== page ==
Wednesday, March 3, 2021

Tag: The Waiting Is The Hardest Part

The Waiting Is The Hardest Part


by Adam Taggart, Peak Prosperity:

Man, what an awful stretch of events.

When I penned last week’s article on tragedy, little did I expect something as horrible as the Las Vegas massacre would immediately follow. And nearly lost in the headlines was the untimely passing of rock legend, Tom Petty, one of my all-time favorite musicians. Sure can’t wait for this week to be over…

In memory of Tom, I’ve been listening to a lot of his and the Heartbreakers’ best hits. The lyrics to one song in particular, The Waiting, well-captures an important message today’s investors should take to heart:

The waiting is the hardest part

Don’t let it kill you baby, don’t let it get to you

Those waiting for the financial markets to experience some sort (any sort!) of pullback have been waiting a long, looong time. How long?

Or, to put it visually:

The stock market is now 70{5f621241b214ad2ec6cd4f506191303eb2f57539ef282de243c880c2b328a528} higher than it was at the previous bubble peak immediately preceding the 2008 Great Financial Crisis.

Reflect for a moment how painful the crash from Oct 2008-March 2009 was. How much more painful will a crash from today’s much dizzier heights be?

Prudent investors have asked themselves that very same question as the markets have become increasingly overvalued over the past 8+ years. Many of them — myself included — concluded that the future risks greatly outweigh the prospect of future returns, and pulled much of their capital out of the markets onto the sidelines. And since doing so, many of them — again, myself included — have watched prices climb higher and still higher again.

It’s understandable to feel great frustration both at the irrationality of today’s market prices and at the emotional sting of missing out on the gains they’ve been delivering to those who have blithely remained long.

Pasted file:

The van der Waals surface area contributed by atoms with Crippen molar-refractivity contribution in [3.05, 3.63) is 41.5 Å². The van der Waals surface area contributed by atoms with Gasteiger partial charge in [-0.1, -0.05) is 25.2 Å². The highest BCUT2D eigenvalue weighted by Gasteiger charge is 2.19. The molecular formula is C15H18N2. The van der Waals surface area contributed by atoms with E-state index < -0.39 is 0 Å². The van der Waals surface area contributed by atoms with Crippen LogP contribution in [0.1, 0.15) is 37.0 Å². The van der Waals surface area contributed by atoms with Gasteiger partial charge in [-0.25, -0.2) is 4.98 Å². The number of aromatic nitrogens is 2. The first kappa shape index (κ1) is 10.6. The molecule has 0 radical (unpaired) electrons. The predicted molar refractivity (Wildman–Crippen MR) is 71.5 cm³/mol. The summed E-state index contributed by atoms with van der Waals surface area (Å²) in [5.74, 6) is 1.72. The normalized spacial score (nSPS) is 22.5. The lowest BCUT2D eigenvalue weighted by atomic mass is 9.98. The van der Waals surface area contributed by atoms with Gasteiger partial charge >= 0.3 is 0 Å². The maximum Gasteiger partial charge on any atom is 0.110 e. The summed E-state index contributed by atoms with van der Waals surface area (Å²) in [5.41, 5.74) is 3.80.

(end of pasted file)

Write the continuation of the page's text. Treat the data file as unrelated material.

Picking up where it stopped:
But it’s very important to remember we’ve been here before many times throughout history (and pretty recently when reflecting back on the Tech and Housing bubbles). While today’s levels are at a historic extreme, markets have always swung from periods of overvaluation to undervaluation — and then back again.

During the peaking process, the siren call to join the party is incredibly hard to resist. Waiting out the irrational exuberance leading up to a market top is painful. Profitable returns are everywhere. How can you turn down making such easy money?

As Tom Petty sympathized: The waiting is the hardest part.

But the disciplined few who can wait out the mania of a bubble become the big victors once it pops. Capital that they’ve held in reserve as “dry powder” can suddenly purchase assets at half (or even less) the prices they commanded just months earlier. This has happened in (recent) living memory: the S&P 500 lost 50{5f621241b214ad2ec6cd4f506191303eb2f57539ef282de243c880c2b328a528} of its value between its 2007 high and its 2009 low.

So the big question to ask yourself is: Do you have the fortitude to endure the wait?

I ask myself that a lot. Because “doing nothing” is hard. Especially when listening to the gloating of those enjoying the returns on their portfolios, unconcerned and uninterested in any warnings the fundamentals might be waving.

But I draw strength to remain committed in my course from several areas. One of them involves an argument made by Peak Prosperity’s resident technical analyst, Davefairtex, who posits that a successful investing strategy can involve just a single move every half-decade or so:

In my opinion, the market has always been a skimming machine that funnels money and wealth from the many into the voracious maws of the few.  Here’s the intro of a book written in 1940.

Where are the Customer’s Yachts? — Fred Schwed, Jr, 1940.

Once in the dear dead days beyond recall, an out-of-town visitor was being shown the wonders of the New York financial district. When the party arrived at the Battery, one of his guides indicated some handsome ships riding at anchor. He said,

“Look, those are the bankers’ and brokers’ yachts.”

“Where are the customers’ yachts?” asked the naïve visitor.

–Ancient story

Hussman offers a methodology to keep “the customers” from repeatedly getting their pockets picked.  He uses a very long term “10 year expected returns” calculation to show if the market is expensive or cheap.  Right now: expected return for the next 10 years is about 0{5f621241b214ad2ec6cd4f506191303eb2f57539ef282de243c880c2b328a528}.  Message to “the customers”: don’t freaking buy!

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